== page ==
Association addresses Covid-19 challenges

7th August 2020

The industry body representing the local vinyls industry Southern African Vinyls Association (SAVA) hosted a virtual annual general meeting in May.

Speaking about the impact of Covid-19 on the polyvinyl chloride (PVC) industry, SAVA chairperson George Diamond said the PVC industry globally is known for its resiliency and adaptability.

“The association has no hesitations about embracing the possibilities and opportunities it is afforded through use of technology when it comes to communicating with its members, fulfilling its obligations or executing its duties. Owing to the Covid-19 pandemic, we recognised the importance of getting used to a new way of doing things if we are to survive, grow and thrive in these extraordinary circumstances,” Diamond said.

He warned that the vinyls industry should prepare itself for a challenging and intriguing time over the next few months. The industry faces possible supply chain challenges and expected price hikes as a result of petrochemicals production curtailments in lockdown. This could result in demand outstripping supply amid having to deal with job losses, a struggling economy and financial constraints caused by the recent lockdown.

Covid-19 Impact

Consulting agency Accenture strategy & consulting practice manager Philipp Ciolek echoed these warnings as he spoke about how companies operating in the chemicals industry should navigate the human and business impact of Covid-19.

“Globally, the chemicals industry is no stranger to disruption. We have faced and successfully navigated the negative impacts of the Severe Acute Respiratory Syndrome, trade policy conflict and the financial crisis. However, Covid-19 is unprecedented in its impact and disruption of global demand, supply chains, and customer/investor confidence.”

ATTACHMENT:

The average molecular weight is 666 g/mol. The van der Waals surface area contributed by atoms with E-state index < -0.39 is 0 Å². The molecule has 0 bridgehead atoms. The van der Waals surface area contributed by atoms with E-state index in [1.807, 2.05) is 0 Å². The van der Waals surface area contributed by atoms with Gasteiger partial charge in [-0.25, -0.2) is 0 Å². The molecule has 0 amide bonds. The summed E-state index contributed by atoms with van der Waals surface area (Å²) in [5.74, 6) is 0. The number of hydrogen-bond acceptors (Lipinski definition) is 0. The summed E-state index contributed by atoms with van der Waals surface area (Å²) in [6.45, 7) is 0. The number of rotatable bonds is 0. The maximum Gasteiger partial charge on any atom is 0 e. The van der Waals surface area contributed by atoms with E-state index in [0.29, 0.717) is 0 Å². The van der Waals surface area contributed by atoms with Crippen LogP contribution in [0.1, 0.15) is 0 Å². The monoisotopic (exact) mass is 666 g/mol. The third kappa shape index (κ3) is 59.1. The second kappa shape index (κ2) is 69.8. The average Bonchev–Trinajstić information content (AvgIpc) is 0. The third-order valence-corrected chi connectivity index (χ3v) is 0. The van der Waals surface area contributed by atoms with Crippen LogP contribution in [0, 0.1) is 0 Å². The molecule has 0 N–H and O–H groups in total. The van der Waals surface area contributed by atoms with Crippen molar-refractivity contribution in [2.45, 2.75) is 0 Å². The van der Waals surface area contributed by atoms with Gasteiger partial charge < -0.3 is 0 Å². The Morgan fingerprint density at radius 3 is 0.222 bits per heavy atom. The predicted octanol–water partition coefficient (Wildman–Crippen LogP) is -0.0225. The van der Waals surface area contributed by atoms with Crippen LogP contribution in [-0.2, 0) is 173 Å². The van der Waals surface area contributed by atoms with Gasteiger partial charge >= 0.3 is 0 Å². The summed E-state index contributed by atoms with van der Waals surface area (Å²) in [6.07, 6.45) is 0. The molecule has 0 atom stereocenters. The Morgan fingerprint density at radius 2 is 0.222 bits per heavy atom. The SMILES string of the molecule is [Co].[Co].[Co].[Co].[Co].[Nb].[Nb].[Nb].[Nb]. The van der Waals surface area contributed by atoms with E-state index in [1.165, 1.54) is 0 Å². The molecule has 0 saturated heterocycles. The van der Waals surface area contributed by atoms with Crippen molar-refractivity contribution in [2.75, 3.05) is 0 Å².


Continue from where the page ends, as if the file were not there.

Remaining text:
For the chemicals industry in particular, these challenges are compounded by the fact that its customer industries, such as automotive and electronics, are deeply affected by plant shutdowns and the disruption of sales channels.

“In the weeks following the Covid-19 outbreak, the chemicals industry’s share price index dropped further and more deeply than it did in previous crises. Further, the oil industry is experiencing oversupply in tandem with weak demand resulting from reduced economic activity associated with the virus. This is disrupting the oilfield chemicals business, as well as the economics of alternate feedstock routes and recycling,” he explained.

While these are very real and concerning impacts on the industry, Ciolek stressed there are certain actions that could be taken and implemented immediately in order to mitigate near-term operational risks and protect the people, liquidity and operations of companies operating in the PVC sector.

“More than anything, the Covid-19 crisis has highlighted the importance of going digital in a world disrupted by lockdown. Unlike many other sectors, the chemicals industry is not in a position to stop production and send workers home. It is therefore imperative that the industry strikes the right balance between social distancing and keeping plants running to provide the basic necessities for society through the use of a fully digital marketing and sales capability, intelligent automation, robotics and remote control,” he emphasised.